Swampscott 'Westcott' 114-Unit Housing Complex Set To Open In 2025
Swampscott 'Westcott' 114-Unit Housing Complex Set To Open In 2025

Swampscott 'Westcott' 114-Unit Housing Complex Set To Open In 2025

SWAMPSCOTT, MA — The 114-unit apartment Swampscott 40B apartment complex on Essex Street, formerly known as “Elm Place” during 18 months of rigorous debate within the town and among neighbors regarding the scope of the project, is on track to open in the middle of 2025 after WinnCompanies said it secured $69.1 million in necessary financing for the project.

The building will now be known as “The Westcott” and will include 16 apartments for those earning up to 30 percent of Area Median Income, 62 apartments for those earning up to 60 percent of AMI, 16 “middle-income” or “workforce housing” apartments for those earning up to 110 percent of AMI and 20 units at market rates, according to WinnCompanies.

Plans for the building were the subject of dozens of public hearings in front of the Swampscott Zoning Board as both town leaders and abutters sought to diminish the density of the building. But because the town is below the 10 percent requirement for affordable housing, according to state metrics, developers were able to forgo many zoning restrictions and eventually won approval for the building where construction began this past fall.

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“We’re grateful to our state and local financing partners for their support of this transformational, transit-oriented development,” WinnDevelopment Executive Vice President Adam Stein said. “The mix of incomes and unit types will add more options to the town’s housing stock, including workforce housing, and create a community that will appeal to a broad mix of young professionals, commuters, downsizing households, and families.”

While area residents expressed concerns about the parking, traffic and public safety effects of the size of the development, its approval was praised by affordable housing advocates who argue that housing density needs to be increased — especially near transit-oriented locations such as the commuter rail — amid an affordable housing crisis in the region and a state public transportation compliance funding mandate to do so.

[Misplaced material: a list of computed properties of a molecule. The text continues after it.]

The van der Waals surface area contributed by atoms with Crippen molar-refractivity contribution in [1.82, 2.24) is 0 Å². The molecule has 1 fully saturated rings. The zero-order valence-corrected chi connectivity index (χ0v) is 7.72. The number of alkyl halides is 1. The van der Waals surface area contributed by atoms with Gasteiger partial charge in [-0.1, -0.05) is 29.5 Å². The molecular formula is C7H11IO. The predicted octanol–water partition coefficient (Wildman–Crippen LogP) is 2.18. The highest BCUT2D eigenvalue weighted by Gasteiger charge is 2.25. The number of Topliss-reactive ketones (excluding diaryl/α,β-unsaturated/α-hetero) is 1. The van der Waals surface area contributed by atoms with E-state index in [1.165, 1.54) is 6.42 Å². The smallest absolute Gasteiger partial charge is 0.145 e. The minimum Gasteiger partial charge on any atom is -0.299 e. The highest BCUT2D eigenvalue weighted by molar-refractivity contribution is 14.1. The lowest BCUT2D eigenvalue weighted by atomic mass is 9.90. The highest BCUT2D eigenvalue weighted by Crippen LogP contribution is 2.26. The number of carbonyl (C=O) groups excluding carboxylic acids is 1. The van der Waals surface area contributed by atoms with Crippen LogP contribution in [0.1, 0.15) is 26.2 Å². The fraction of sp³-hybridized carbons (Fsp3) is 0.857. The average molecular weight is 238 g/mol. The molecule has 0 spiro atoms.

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“The Wescott is a great example of innovative planning and smart housing solutions we need to keep Massachusetts affordable and competitive,” said Massachusetts Secretary of Housing and Livable Communities Ed Augustus in a statement through WinnCompanies. “The Healey-Driscoll Administration is pleased to support this mixed-income, transit-oriented development that will help build a vibrant community in Swampscott.”

Swampscott Affordable Housing Trust Chair Kim Martin-Epstein said the trust was “honored and fortunate” to have a role in the project and that the long debate about the project “advanced a much-needed conversation about housing, zoning, equity, and access in our strategically located but small town.”

The project was scaled down from its original 128-unit plans with the final building plans to include three studio units, 71 one-bedroom units, 28 two-bedroom units and 12 three-bedroom units. There will be 131 dedicated parking spots after another long debate in which area residents wanted more parking to alleviate pressure on residential streets and spots, while developers and other community planners argued that having fewer spots would encourage more use of mass transit and less climate pollution.

Developers also agree to an easement for an MBTA underpass entrance to a proposed Rail Trail extension.
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Developers said residents will receive a variety of transit-oriented amenities and features, including commuter passes, a transit screen showing the status of commuter transportation lines, indoor and outdoor bicycle storage areas, shared rental bikes and rental cars, and shuttle services.

(Scott Souza is a Patch field editor covering Beverly, Danvers, Marblehead, Peabody, Salem and Swampscott. He can be reached at Scott.Souza@Patch.com. X/Twitter: @Scott_Souza.)

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